“What drew you to Arc Aspicio?” Out of the many interviews I have conducted so far, I can almost guarantee that the candidate will ask me this at some point in the conversation, and it is a question that I love to answer.
Collaboration is a very important part of growth for any organization. At Arc Aspicio, we have seen the benefits that collaboration produces. The biggest one is building trust among our teams and clients.
At Arc Aspicio, our people have a relentless desire to help our clients accomplish their mission. That is the primary reason we focus on homeland security. Our people find meaning in the work our client’s do.
To disrupt Government Acquisition, Arc Aspicio’s Strategy Innovation Lab partnered with Skylight Digital to host an IdeaJam on micro consulting. You have questions: What on earth is an IdeaJam? What are Micro Projects? Why are we disrupting anything? We have answers.
Legendary football coach Vince Lombardi famously said, “practice does not make perfect, practice makes permanent. Only perfect practice makes perfect.” This quote highlights the importance of organizations embracing implementation of their own strategic plans.
I’ll admit it, I was a little smug. After more than 20 years in the consulting business helping clients develop, implement, and integrate their strategies, I thought… “how hard could it be to do the same things for my own company – a company of consultants?” I had the commitment of my leadership, a group of talented people, and a plan and resources to grow the company. We had energy and we had a great process and tools to successful. What could go wrong?
Federal agencies have been undergoing significant transformation, requiring effective workforce strategies that can assist them in facing increasing challenges. As government leaders look for and implement initiatives to improve performance, Strategic Workforce Planning, (SWP) has become instrumental in assisting organizations to focus on their most important resource: their people
Innovation is difficult to harness for organizations of all sizes (Government and private sector alike). Replicating a process to encourage and produce innovation is even more challenging. Innovating in a structured space and time seems counter-intuitive, and begs the question: can thinking outside the box be a structured activity? Arc Aspicio recently held an Innovation Day to answer this question.
The Department of Homeland Security (DHS), created in 2003, undertook the most significant reorganization of federal agencies since the Cold War. It brought together federal, state, local, tribal, and territorial agencies with a focus on securing the U.S. from threats in a collaborative way. DHS pulls together five complex mission areas: preventing terrorism and enhancing security; managing our borders; administering immigration laws; securing cyberspace; and ensuring disaster resilience.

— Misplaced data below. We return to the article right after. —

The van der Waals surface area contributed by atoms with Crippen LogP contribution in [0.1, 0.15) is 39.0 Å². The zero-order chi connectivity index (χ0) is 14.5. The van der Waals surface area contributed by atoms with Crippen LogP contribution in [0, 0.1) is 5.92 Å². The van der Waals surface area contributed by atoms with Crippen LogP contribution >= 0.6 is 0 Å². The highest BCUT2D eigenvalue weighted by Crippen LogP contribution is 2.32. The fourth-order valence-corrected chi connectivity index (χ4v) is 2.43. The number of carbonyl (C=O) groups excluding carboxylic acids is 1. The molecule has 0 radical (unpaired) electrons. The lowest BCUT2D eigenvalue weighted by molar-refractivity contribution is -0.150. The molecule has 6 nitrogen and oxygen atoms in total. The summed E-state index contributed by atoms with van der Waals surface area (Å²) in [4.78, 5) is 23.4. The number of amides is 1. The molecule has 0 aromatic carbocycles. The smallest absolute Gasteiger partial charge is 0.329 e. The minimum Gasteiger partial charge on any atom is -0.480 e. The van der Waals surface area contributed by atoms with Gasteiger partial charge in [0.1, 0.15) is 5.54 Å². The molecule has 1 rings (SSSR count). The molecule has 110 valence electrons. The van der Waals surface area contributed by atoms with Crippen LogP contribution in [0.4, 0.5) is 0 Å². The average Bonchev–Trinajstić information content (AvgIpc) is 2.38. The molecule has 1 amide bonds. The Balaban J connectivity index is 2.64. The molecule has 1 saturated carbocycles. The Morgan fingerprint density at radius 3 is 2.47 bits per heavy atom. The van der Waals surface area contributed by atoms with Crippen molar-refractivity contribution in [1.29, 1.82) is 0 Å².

Anyone who has purchased a new phone, vehicle, or tool at some point asks themselves why certain functions exists. Why does it work this way, why did they change this, and exactly who did they obtain requirements from? End users are usually left pondering “if only they had asked me.”
Forward-looking organizations across the country are migrating to the Cloud. Following this trend, many Federal agencies are exploring migrating systems to increase resiliency, drive cost saving, and achieve fast deployment.
Today’s organizations face significant challenges and increased competition in recruiting, developing, and engaging talent. As employees search for meaningful and fulfilling work, traditional benefits are no longer a differentiator among employers.
At Arc Aspicio, our clients face some of the most challenging problems there are. They respond to natural and man-made disasters, protect the country from terrorism, protect U.S. borders, and that’s just on a regular Monday!
When working as part of a group, team members often shy away from experimentation. They tend to follow traditional problem-solving approaches that focus on predictability and control. While these techniques might help avoid risk, they also stifle innovation. They no longer work in our changeable, fast-paced environment.
Without internal trust, organizations cannot build external trust with clients, customers, and stakeholders. Trust drives growth, expansion, innovation, and success.
Shrinking budgets. Rising expectations from citizens and customers of the Government. Aging legacy systems. Increasing complexity and regulations. The need to provide ‘on demand’ services to a new generation.
Technology can help get something done. This has been a common theme in my 29-year consulting career, whether it be preventing terrorist attacks, mitigating flood risk, making it easier for students to apply for loans, or combating human trafficking.
Grit and determination. This is what the Federal Emergency Management Agency (FEMA) workforce is known for. After what is arguably the most challenging year in its history, the FEMA leadership called on the agency to enable the workforce through four elements: build, empower, sustain, and train. A key factor in creating a scalable, sustainable disaster response workforce is to foster a proactive culture, one focused on preparedness. A proactive mindset can create an environment that asks the “what if” questions that lead to more prepared response efforts.